November 18th, 2021
In this week’s Parsha, Jacob spends a sleepless night wrestling with a Divine being, which some interpret to be an angel, others to be a manifestation of God Godself. Regardless, Jacob spends his entire night in a stalemate wrestling match with this being. The context of this narrative is key – that next morning, Jacob will be facing his brother Esau for this first time in over 2 decades. The last time they had confronted one another, Esau had been so enraged with Jacob that the latter had to flee for his life. Uncertain of what his future holds, it is understandable that Jacob had a sleepless night – but wrestling with a Divine being is certainly extraordinary. In his tussle, Jacob’s hip is injured by his otherworldly opponent.
As dawn breaks, the Divine Being requests for Jacob to let go, which he does in exchange for a blessing. The blessing is a change of his name – from Jacob to Yisrael, meaning to have wrestled with God, as it is written “for you have striven with God and people, and have prevailed” (Gen 32:29). Jacob had experienced quite a bit of personal turmoil in his life up to that point, but nevertheless had survived and thrived in spite of the odds. Like his grandparents before him, Jacob had merited his name being changed. As my teacher Rabbi Mel Gottlieb teaches “when you change your name, you change your life” – and though Jacob continues to face personal struggles for the remainder of his life, it is clear that he is a changed person from this point onwards. Gone is the trickster who extorted his brother for his birthright – instead is the wiser, humbler Jacob, who reintroduces himself to his brother as “your servant Jacob” (Gen. 32:19). After two decades of personal turmoil and self-sacrifice for Jacob, this seemingly insurmountable existential issue – Esau’s murderous revenge – instead plays out as a heartfelt, tearful reunion between the twin brothers.
How much we can learn from this! In our time, the children of Israel and the rest of humanity faces a seemingly insurmountable existential issue ourselves! The climate crisis is here, following 150 years of fossil fuels, 80 years of disposable plastic usage, and 50 years of factory farmed animal agriculture. The mortgaging of the future has finally caught up with us, and we risk hurtling past the climate cliff if swift action is not taken on a global scale. As Jonathan Safran Foer, author of We are the Weather, writes “We are the flood, and we are the ark.” Just as Jacob could have given up throughout his numerous struggles, we also have the ability to merely throw up our hands and continue on the path of ecological bankruptcy.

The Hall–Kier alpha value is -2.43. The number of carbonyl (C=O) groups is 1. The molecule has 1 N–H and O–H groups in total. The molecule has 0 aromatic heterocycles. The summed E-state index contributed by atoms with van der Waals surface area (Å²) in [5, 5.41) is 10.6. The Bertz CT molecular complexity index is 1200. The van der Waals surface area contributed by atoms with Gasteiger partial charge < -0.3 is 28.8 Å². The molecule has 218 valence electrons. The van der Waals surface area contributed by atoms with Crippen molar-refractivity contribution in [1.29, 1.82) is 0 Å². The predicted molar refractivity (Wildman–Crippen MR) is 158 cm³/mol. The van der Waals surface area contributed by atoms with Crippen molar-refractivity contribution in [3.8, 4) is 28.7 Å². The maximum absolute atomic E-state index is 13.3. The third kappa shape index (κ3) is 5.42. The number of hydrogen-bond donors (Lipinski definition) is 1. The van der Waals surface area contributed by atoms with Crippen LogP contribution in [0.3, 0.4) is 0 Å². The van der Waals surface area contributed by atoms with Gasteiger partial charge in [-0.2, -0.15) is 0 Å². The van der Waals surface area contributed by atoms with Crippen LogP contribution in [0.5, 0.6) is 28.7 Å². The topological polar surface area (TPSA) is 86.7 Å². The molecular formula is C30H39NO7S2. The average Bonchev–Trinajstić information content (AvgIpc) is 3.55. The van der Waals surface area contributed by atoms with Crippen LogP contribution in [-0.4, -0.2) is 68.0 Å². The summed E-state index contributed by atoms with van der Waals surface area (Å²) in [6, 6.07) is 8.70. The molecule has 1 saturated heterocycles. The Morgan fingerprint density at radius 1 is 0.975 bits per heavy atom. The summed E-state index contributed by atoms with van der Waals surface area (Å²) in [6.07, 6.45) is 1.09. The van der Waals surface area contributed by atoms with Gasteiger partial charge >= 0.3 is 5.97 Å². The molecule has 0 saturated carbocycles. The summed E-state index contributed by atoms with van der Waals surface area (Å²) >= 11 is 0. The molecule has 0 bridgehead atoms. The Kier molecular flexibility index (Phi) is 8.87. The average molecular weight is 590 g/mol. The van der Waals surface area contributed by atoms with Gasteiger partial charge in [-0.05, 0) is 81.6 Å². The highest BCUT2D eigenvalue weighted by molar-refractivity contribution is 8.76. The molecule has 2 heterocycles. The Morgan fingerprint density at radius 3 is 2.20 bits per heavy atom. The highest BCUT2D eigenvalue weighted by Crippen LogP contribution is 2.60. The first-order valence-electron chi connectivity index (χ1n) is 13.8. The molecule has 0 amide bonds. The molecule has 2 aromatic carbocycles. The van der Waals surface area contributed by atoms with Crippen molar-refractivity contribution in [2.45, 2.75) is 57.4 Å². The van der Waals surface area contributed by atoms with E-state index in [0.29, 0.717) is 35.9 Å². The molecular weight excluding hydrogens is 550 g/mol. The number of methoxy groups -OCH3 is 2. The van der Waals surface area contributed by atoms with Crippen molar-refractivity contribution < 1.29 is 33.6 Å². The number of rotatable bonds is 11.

Nevertheless, Jacob persevered beyond the challenges he faced, becoming the humble & wise Israel, we, too, must follow his example and address these challenges head on! We are not a people who keep our mouths shut to the problems of our world – we are the children of Israel! We tackle these issues head on, both through our words and our deeds, with humility and decency.
What might we do? In addition to personal steps – reducing or eliminating our use of fossil fuels, reducing or eliminating our use of plastics, reducing or eliminating our consumption of animal products – we must also tackle this issue upstream, by making our environment a top priority on all levels of our government. As we learned this week, the effects of the climate crisis are worse than previously thought by scientists. There is no time for half-step solutions, nor is there time to commit to single steps. Numerous steps must be taken by individuals, communities, and nations if we are to prevail in this most daunting of wrestling matches.
Our tradition teaches that saving one life is like saving the entire world – how much more so should we commit to truly saving the entire world! It will take sacrifice – including economic investment and rejecting some of the creature comforts that allow for the convenience we might be accustomed to. We will have to be more resourceful and less beholden to our appetites, and supportive of others who experience cognitive dissonance to protect themselves mentally from the thought of environmental calamity. In truth, these small individual choices are obvious, when compared to the potential future disaster for ourselves, our children, and our grandchildren. Combined with placing political pressure on our elected officials and economic pressure on corporations, we have the opportunity to reject the most destructive forces in our society and world.
Though it may seem like as a collective species there is little we can do, on an individual level there is so much we can do, both for ourselves and for those around us. Volunteer for a political candidate who supports sweeping environmental policy. Call your elected officials. Help people register to vote. Find a local vendor of reusable household items and bring them to your synagogue. Join Shamayim’s Synagogue Vegan Challenge or Campus Fellowship and encourage your friends to join you at our Annual Retreat this March.
Our Sages teach that “we do not have to finish the work, but that does not exempt you from starting”. If we stand together, as individuals united, we certainly can prevail against the mightiest foe our people have ever faced. We cannot panic – instead, we must act.
Wishing you a Shabbat of strength, wrestling, and growth. Shabbat Shalom.
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